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Thromb Res. 1988 Apr 1;50(1):157-62.

Effect of controlled hyperglycaemia on factor VIII concentrations in insulin dependent diabetes mellitus.

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  • 1University Department of Medicine, General Infirmary, Leeds UK.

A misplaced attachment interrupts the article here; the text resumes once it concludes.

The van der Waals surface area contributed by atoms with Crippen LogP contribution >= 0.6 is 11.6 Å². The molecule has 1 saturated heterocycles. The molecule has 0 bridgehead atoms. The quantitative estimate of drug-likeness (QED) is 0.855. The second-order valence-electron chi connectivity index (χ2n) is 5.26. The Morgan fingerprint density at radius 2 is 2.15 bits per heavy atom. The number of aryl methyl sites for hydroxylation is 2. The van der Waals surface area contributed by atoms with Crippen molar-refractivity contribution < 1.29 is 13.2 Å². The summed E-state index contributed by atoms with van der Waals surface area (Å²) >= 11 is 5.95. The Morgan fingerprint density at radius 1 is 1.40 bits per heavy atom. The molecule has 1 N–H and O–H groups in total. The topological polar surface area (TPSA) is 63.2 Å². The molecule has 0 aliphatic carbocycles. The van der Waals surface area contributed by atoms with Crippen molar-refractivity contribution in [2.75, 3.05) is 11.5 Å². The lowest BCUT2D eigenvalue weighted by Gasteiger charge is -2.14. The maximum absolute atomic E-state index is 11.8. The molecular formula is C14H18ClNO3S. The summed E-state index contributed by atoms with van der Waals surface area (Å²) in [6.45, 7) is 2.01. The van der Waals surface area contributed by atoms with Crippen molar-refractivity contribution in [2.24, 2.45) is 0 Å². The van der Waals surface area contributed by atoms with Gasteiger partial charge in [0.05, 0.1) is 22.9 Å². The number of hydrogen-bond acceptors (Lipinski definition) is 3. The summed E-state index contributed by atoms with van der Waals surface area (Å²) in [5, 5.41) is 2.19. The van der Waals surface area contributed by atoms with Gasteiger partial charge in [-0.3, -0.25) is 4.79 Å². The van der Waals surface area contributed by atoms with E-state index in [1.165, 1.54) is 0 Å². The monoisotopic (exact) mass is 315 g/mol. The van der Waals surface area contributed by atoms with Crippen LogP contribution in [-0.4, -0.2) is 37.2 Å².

Patients with diabetes mellitus have higher levels of coagulation factor VIII than the non-diabetic population. This may be a result of poor metabolic control and could contribute to the development of microvascular complications. During ketoacidosis there are acute changes in plasma concentrations of coagulation factors, some of which may be mediated by the rise in vasopressin that occurs. We have investigated the effects of hyperglycaemia without ketosis on some aspects of haemostasis by manipulating blood glucose concentrations using a Biostator. After a 1h run-in period with the blood glucose at 5 mmol/l, the blood glucose was maintained at 5, 15 and 25 mmol/l and maintained for one hour at each level in six male patients with insulin-dependent diabetes. Insulin was infused at 0.25 mu/kg/min. Venous blood samples were taken at the beginning and end of each hour after the run-in period for assays of factor VIII coagulant activity (FVIII:C), von Willebrand factor antigen (vWF:Ag), ristocetin co-factor (FVIIIR:Co), activated partial thromboplastin time (APTT) and vasopressin (aVP). There was a slight, though statistically insignificant fall in median factor VIII:C concentration at each incremental level of increase in blood glucose. Values (at the beginning and end of each hour) were: 1.0 and 1.1 iu/ml at 5 mmol/l; 0.95 and 0.79 iu/ml at 15 mmol/l; and 0.74 and 0.84 iu/ml at 25 mmol. vWF:Ag and FVIIIR:Co were unchanged. Plasma aVP fell slightly from 1.1 to 0.5 pg/ml. The results indicate that high levels of FVIII seen in diabetes are not due to short-term increases in blood glucose and that acute hyperglycaemia does not promote pro-coagulant changes in blood.

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